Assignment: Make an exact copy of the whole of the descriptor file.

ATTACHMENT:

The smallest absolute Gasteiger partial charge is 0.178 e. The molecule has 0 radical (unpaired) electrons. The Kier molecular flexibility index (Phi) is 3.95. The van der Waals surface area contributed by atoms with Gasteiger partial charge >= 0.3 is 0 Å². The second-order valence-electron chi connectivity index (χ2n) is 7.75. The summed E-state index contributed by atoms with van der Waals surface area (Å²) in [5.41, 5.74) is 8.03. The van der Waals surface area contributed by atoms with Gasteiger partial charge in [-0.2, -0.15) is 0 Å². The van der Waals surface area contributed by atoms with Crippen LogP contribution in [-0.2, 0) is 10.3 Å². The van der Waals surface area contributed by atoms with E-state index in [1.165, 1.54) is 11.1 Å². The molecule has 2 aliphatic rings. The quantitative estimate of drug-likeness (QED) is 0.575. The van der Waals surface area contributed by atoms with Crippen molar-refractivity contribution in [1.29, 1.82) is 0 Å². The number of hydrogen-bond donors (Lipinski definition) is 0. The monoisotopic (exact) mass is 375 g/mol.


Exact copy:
The smallest absolute Gasteiger partial charge is 0.178 e. The molecule has 0 radical (unpaired) electrons. The Kier molecular flexibility index (Phi) is 3.95. The van der Waals surface area contributed by atoms with Gasteiger partial charge >= 0.3 is 0 Å². The second-order valence-electron chi connectivity index (χ2n) is 7.75. The summed E-state index contributed by atoms with van der Waals surface area (Å²) in [5.41, 5.74) is 8.03. The van der Waals surface area contributed by atoms with Gasteiger partial charge in [-0.2, -0.15) is 0 Å². The van der Waals surface area contributed by atoms with Crippen LogP contribution in [-0.2, 0) is 10.3 Å². The van der Waals surface area contributed by atoms with E-state index in [1.165, 1.54) is 11.1 Å². The molecule has 2 aliphatic rings. The quantitative estimate of drug-likeness (QED) is 0.575. The van der Waals surface area contributed by atoms with Crippen molar-refractivity contribution in [1.29, 1.82) is 0 Å². The number of hydrogen-bond donors (Lipinski definition) is 0. The monoisotopic (exact) mass is 375 g/mol.